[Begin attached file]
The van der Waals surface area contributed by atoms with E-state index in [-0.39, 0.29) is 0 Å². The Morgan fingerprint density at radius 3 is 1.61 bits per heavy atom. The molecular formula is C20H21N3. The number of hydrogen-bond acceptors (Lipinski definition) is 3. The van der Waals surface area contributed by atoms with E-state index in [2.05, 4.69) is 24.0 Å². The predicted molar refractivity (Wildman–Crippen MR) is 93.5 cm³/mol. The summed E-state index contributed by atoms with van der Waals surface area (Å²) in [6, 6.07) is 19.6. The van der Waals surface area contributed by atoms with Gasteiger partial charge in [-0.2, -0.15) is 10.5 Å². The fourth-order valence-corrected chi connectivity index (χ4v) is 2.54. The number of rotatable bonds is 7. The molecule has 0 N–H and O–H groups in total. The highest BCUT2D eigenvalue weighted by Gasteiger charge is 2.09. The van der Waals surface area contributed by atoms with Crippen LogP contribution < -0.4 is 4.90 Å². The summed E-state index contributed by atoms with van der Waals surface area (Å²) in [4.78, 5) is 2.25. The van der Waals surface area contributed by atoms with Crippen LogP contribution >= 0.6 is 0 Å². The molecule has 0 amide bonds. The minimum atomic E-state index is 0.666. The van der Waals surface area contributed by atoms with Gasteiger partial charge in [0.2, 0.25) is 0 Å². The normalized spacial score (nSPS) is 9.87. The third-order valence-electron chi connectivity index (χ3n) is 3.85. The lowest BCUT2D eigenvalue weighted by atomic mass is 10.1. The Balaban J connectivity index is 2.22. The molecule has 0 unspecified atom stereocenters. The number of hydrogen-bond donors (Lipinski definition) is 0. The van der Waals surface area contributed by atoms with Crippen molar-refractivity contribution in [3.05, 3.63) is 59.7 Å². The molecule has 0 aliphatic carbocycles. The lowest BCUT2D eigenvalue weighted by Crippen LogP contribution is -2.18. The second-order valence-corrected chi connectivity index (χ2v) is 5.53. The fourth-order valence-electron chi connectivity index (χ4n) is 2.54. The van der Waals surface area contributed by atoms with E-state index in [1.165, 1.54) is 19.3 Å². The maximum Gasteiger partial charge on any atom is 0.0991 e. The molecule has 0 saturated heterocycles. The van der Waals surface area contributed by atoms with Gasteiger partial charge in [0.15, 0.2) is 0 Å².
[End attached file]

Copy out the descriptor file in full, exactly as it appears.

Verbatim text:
The van der Waals surface area contributed by atoms with E-state index in [-0.39, 0.29) is 0 Å². The Morgan fingerprint density at radius 3 is 1.61 bits per heavy atom. The molecular formula is C20H21N3. The number of hydrogen-bond acceptors (Lipinski definition) is 3. The van der Waals surface area contributed by atoms with E-state index in [2.05, 4.69) is 24.0 Å². The predicted molar refractivity (Wildman–Crippen MR) is 93.5 cm³/mol. The summed E-state index contributed by atoms with van der Waals surface area (Å²) in [6, 6.07) is 19.6. The van der Waals surface area contributed by atoms with Gasteiger partial charge in [-0.2, -0.15) is 10.5 Å². The fourth-order valence-corrected chi connectivity index (χ4v) is 2.54. The number of rotatable bonds is 7. The molecule has 0 N–H and O–H groups in total. The highest BCUT2D eigenvalue weighted by Gasteiger charge is 2.09. The van der Waals surface area contributed by atoms with Crippen LogP contribution < -0.4 is 4.90 Å². The summed E-state index contributed by atoms with van der Waals surface area (Å²) in [4.78, 5) is 2.25. The van der Waals surface area contributed by atoms with Crippen LogP contribution >= 0.6 is 0 Å². The molecule has 0 amide bonds. The minimum atomic E-state index is 0.666. The van der Waals surface area contributed by atoms with Gasteiger partial charge in [0.2, 0.25) is 0 Å². The normalized spacial score (nSPS) is 9.87. The third-order valence-electron chi connectivity index (χ3n) is 3.85. The lowest BCUT2D eigenvalue weighted by atomic mass is 10.1. The Balaban J connectivity index is 2.22. The molecule has 0 unspecified atom stereocenters. The number of hydrogen-bond donors (Lipinski definition) is 0. The van der Waals surface area contributed by atoms with Crippen molar-refractivity contribution in [3.05, 3.63) is 59.7 Å². The molecule has 0 aliphatic carbocycles. The lowest BCUT2D eigenvalue weighted by Crippen LogP contribution is -2.18. The second-order valence-corrected chi connectivity index (χ2v) is 5.53. The fourth-order valence-electron chi connectivity index (χ4n) is 2.54. The van der Waals surface area contributed by atoms with E-state index in [1.165, 1.54) is 19.3 Å². The maximum Gasteiger partial charge on any atom is 0.0991 e. The molecule has 0 saturated heterocycles. The van der Waals surface area contributed by atoms with Gasteiger partial charge in [0.15, 0.2) is 0 Å².